In a pie tin, place three to five teaspoon sized portions of different colored pastel tempera paint evenly spaced about the area. Inflate a small balloon to a size which will easily fit in the palm of your child's hand. Show your child how to "dip" the balloon in the paint and press firmly onto a piece of paper. Let your child mix the colors, or use one color at a time. This is messy, but the results are wonderful. Cut out the paper into a star shape.

Contact Paper Art
You will need a picture of a star. Place the image on the table and place a piece of contact paper, sticky side up over the image. Supply the children with scraps of construction paper to tissue paper. Children use the scraps to create the image on the contact paper.

Cotton Stars
Place glue on a piece of paper in a star shape. Have the children place cotton balls on the glue.

Wooden Stars
Have the children decorate a wooden star shape with felt or paint.  Attach a piece of ribbon or yarn with hot glue to create an ornament.

Star Rubbings
Cut star shapes from paper doilys or sandpaper. Tape these stars to the table. Have the children place a piece of thin white paper over the stars and rub a crayon over the star.

Shaving Cream Art
Add a drop of food coloring to a baseball sized pile of shaving cream. Mix this with a paint brush. Have the children be very careful, and use smocks because the food coloring will stain their clothing and hands. Have the children paint the shaving cream on a white star shaped piece of paper.

Star Shaped Potato Prints
Cut a large potato in half. You will need a star shaped cookie cutter that will fit on the potato half. Press the cookie cutter into the flat side of the potato. Then, using a knife, cut the potato around the outside of the cookie cutter, leaving a star shaped potato stamp. Supply the children with the potato stamps, different colored paints, and paper. Have the children dip the potatoes in the paint and press them firmly onto the paper. If the potatoes are not cut evenly the shapes will not appear clearly.

Star Necklaces
Supply the children with star shaped beads and yarn. You child also have the children cut out star shapes from construction paper. Then, have them use a hole punch to make a hole, so they can thread them onto a piece of yarn.

Star Shaped Marble Art
First you need a large plastic container with a lid. (I used a shallow peanut butter container.) Next cut out paper that will fit in the lid of the container in the shape of a star. Place a few drops of paint into the container with a few marbles (be sure to observe carefully as marbles are a choking hazzard) then place a very small amount of paint on the lid and pre-cut paper on the paint. (I use the paint to make the paper stick to the lid.) Place the lid on the container, flip and have the children shake. When finished, remove paper and allow to dry, and place a clean piece of paper in the lid for the next child.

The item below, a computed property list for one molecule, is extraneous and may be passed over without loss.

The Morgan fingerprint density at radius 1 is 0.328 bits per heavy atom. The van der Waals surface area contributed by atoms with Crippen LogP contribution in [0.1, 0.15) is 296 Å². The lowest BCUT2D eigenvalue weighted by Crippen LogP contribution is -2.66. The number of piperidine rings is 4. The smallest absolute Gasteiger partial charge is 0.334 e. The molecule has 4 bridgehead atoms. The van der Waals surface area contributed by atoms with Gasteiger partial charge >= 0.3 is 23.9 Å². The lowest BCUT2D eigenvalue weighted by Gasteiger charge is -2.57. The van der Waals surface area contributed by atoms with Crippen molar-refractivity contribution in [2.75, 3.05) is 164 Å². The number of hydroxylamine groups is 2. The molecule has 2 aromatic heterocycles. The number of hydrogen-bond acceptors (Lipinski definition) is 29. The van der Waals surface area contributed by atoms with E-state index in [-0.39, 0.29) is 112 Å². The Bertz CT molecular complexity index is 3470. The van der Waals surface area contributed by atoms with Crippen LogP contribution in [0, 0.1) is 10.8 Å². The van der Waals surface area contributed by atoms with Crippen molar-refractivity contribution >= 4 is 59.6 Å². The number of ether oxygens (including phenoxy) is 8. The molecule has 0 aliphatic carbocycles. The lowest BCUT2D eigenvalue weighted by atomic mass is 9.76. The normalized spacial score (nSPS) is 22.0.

Star Shaped Bubble Art
Supply the children with a bowl with bubble mix in it and a straw with a hole near the top to prevent children from sucking the soap up. Have the children blow into the straw while it is in the bowl creating bubbles. Then, have the child place a drop of food coloring on the top of the bubbles and quickly press a piece of star shaped paper on the top of the bubbles to create bubble prints.

Torn Paper Art
Draw a star shape on a piece of paper. Provide the children with paper to tear and glue onto the star shape.

Christmas Star Math/Science/Games

Lacing Cards
Cut colored posterboard into a star shape and punch holes around the edges. Then let your child lace yarn or a shoestring into the cards.

Stamping Patterns
Use star shaped rubber stamps to create a simple pattern on the top half of a piece of paper. Ask your child to help you recreate the patterm on the bottom half of the paper. Tip: Start with one stamp, and have your child pick which stamp you used. Start slowly and work your way up to more complicated patterns.

Star Match
Cut out many different stars from different colors. Have the children find the matching star.

Star Match Up
There are many ways to set this up depending on the skill level or the particular skill you wish to work on. Try these different set ups:

  1. Cut out star shapes from different colors of paper. Give each child one star. Ask the children to find one person with the same color star.
  2. Cut out star shapes from different colors of paper. Cut the stars in half using a puzzle type cut, like zig zag or interlocking pieces. Give each child one half of a star, and ask them to find the person with the other half. Or Give the children two pieces and have the children make a circle, with one child that has one match on one side and the other match on the other side. You may end up with 2 or more circles depending on how the star pieces are distributed.
  3. Cut out star shapes from one color of paper. Cut the stars in half using a puzzle type cut, like zig zag or interlocking pieces. Give each child one half of a star, and ask them to find the person with the other half. Or Give the children two pieces and have the children make a circle, with one child that has one match on one side and the other match on the other side. You may end up with 2 or more circles depending on how the star pieces are distributed.
  4. Cut the star shapes from one color of paper. Label one set of stars with numbers, i.e. if you have 20 children, label the stars with the numbers one to ten. The other half, draw one dot on one, two on another, and so on until ten. Give each child one star and have them find the child with their match.
  5. Cut the star shapes from one color of paper. Place matching stickers on two stars. Give each child one star and have them find the child with their match.